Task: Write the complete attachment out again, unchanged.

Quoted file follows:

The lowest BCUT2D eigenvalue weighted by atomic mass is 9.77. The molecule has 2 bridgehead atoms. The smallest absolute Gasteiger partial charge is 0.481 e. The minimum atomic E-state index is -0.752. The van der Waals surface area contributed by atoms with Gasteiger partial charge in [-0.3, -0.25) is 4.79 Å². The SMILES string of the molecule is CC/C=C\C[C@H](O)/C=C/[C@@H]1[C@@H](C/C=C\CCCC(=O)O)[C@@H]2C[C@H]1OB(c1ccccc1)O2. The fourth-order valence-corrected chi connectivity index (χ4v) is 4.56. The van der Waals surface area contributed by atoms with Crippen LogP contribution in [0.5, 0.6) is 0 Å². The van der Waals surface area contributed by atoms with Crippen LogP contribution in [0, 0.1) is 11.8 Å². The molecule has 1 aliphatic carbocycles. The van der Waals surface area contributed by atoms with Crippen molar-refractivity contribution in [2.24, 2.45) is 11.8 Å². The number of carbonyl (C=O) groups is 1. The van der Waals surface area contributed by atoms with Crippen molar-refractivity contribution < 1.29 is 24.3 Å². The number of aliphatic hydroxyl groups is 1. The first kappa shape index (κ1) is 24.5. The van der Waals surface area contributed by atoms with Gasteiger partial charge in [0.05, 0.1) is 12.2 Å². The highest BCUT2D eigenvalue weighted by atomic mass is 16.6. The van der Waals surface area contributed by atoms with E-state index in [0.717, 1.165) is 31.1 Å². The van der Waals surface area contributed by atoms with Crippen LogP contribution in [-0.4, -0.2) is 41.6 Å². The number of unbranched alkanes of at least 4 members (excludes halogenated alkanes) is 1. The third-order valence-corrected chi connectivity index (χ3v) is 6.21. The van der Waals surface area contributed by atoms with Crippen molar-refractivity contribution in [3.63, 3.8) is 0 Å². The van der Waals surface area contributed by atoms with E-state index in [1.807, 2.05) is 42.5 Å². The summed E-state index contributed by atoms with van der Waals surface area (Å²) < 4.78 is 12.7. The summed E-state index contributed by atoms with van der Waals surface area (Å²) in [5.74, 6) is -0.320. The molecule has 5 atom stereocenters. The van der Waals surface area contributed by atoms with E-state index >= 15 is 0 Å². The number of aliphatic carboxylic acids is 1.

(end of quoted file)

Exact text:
The lowest BCUT2D eigenvalue weighted by atomic mass is 9.77. The molecule has 2 bridgehead atoms. The smallest absolute Gasteiger partial charge is 0.481 e. The minimum atomic E-state index is -0.752. The van der Waals surface area contributed by atoms with Gasteiger partial charge in [-0.3, -0.25) is 4.79 Å². The SMILES string of the molecule is CC/C=C\C[C@H](O)/C=C/[C@@H]1[C@@H](C/C=C\CCCC(=O)O)[C@@H]2C[C@H]1OB(c1ccccc1)O2. The fourth-order valence-corrected chi connectivity index (χ4v) is 4.56. The van der Waals surface area contributed by atoms with Crippen LogP contribution in [0.5, 0.6) is 0 Å². The van der Waals surface area contributed by atoms with Crippen LogP contribution in [0, 0.1) is 11.8 Å². The molecule has 1 aliphatic carbocycles. The van der Waals surface area contributed by atoms with Crippen molar-refractivity contribution in [2.24, 2.45) is 11.8 Å². The number of carbonyl (C=O) groups is 1. The van der Waals surface area contributed by atoms with Crippen molar-refractivity contribution < 1.29 is 24.3 Å². The number of aliphatic hydroxyl groups is 1. The first kappa shape index (κ1) is 24.5. The van der Waals surface area contributed by atoms with Gasteiger partial charge in [0.05, 0.1) is 12.2 Å². The highest BCUT2D eigenvalue weighted by atomic mass is 16.6. The van der Waals surface area contributed by atoms with E-state index in [0.717, 1.165) is 31.1 Å². The van der Waals surface area contributed by atoms with Crippen LogP contribution in [-0.4, -0.2) is 41.6 Å². The number of unbranched alkanes of at least 4 members (excludes halogenated alkanes) is 1. The third-order valence-corrected chi connectivity index (χ3v) is 6.21. The van der Waals surface area contributed by atoms with Crippen molar-refractivity contribution in [3.63, 3.8) is 0 Å². The van der Waals surface area contributed by atoms with E-state index in [1.807, 2.05) is 42.5 Å². The summed E-state index contributed by atoms with van der Waals surface area (Å²) < 4.78 is 12.7. The summed E-state index contributed by atoms with van der Waals surface area (Å²) in [5.74, 6) is -0.320. The molecule has 5 atom stereocenters. The van der Waals surface area contributed by atoms with E-state index >= 15 is 0 Å². The number of aliphatic carboxylic acids is 1.